Zimbabwe has launched a controversial new currency in a last ditch bid to inject desperately needed cash into its failing economy, reports The Guardian.
Many ordinary people fear the new “bond notes”, issued on Monday by the central bank in Zimbabwe, will trigger economic chaos, wiping out savings and causing massive hardship for millions.
Zimbabwe has been ruled by Robert Mugabe, 92, since 1980. Some observers have called the bond notes the autocratic president’s “last gamble”.
The central bank says bond notes will ease crippling shortages of currency, but there are fears their introduction could encourage rampant printing of cash, as happened in 2008.
Only the introduction of the dollar as the official currency in 2009 halted an economic meltdown.
In recent months there has been unrest after the Zimbabwean government was repeatedly forced to delay salary payments to teachers, doctors, soldiers and administrators.
The country is also suffering high unemployment, a severe drought and is threatened by famine in some parts.
The bond notes will be officially interchangeable 1:1 with the US dollar, and banking officials said last week they would be deposited directly into US dollar accounts, where they would be reflected as dollar balances.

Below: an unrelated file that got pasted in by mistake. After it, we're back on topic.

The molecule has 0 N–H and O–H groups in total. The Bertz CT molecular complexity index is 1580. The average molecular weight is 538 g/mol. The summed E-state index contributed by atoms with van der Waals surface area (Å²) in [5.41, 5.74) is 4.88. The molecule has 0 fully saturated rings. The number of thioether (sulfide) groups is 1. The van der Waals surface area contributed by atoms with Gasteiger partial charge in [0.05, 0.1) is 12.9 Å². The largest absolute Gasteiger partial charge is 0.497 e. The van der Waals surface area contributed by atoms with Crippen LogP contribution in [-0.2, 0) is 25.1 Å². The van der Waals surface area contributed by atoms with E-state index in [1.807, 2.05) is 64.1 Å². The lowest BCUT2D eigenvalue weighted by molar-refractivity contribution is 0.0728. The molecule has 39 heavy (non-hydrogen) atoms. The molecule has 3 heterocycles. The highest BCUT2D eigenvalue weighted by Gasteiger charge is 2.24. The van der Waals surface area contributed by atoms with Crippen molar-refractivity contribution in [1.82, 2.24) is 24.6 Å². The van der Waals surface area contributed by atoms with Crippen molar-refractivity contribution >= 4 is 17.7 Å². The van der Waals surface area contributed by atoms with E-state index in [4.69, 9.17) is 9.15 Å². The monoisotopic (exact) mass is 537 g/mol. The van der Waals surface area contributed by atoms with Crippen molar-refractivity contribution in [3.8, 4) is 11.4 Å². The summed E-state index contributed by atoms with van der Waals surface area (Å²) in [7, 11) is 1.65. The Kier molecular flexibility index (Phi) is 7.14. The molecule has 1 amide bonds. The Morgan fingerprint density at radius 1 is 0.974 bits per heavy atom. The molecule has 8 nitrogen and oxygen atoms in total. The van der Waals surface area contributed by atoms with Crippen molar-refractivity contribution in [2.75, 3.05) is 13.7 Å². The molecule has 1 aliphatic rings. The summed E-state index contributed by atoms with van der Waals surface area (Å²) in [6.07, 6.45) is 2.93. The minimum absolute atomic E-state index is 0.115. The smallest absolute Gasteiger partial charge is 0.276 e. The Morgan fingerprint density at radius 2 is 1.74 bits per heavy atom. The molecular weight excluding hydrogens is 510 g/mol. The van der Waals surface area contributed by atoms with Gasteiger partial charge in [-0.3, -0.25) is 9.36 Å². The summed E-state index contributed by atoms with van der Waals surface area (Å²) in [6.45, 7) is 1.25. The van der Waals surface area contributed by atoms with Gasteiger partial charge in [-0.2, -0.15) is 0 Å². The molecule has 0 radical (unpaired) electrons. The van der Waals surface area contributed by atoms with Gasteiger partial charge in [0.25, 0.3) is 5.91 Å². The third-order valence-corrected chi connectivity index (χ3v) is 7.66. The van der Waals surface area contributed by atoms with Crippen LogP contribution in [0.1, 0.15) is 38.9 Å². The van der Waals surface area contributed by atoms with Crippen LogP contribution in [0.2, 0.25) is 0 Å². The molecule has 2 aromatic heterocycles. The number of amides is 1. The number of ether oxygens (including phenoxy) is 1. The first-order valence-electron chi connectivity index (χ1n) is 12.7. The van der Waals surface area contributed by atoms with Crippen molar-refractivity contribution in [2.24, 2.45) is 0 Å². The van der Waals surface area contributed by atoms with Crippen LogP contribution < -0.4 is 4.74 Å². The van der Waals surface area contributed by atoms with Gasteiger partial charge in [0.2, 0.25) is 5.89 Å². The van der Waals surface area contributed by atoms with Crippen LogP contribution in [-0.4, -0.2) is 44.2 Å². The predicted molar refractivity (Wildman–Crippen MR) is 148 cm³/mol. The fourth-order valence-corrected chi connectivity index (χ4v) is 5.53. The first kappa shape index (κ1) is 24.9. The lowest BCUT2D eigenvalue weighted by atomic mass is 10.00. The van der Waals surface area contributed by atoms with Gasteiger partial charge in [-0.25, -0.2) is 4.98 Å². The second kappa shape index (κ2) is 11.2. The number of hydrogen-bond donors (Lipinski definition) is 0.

Pro-government newspapers announced the issue and said “the majority of people” were optimistic that the new notes would resolve “the cash shortages afflicting the economy”.
However, news agencies reported a run on the banks as Zimbabweans tried to empty their accounts of hard currency.
The prospect of the introduction of the notes has also fueled some of the largest protests in a decade against Mugabe. This month, authorities arrested dozens who were planning to demonstrate against the move.
The UK and the EU condemned the arrests.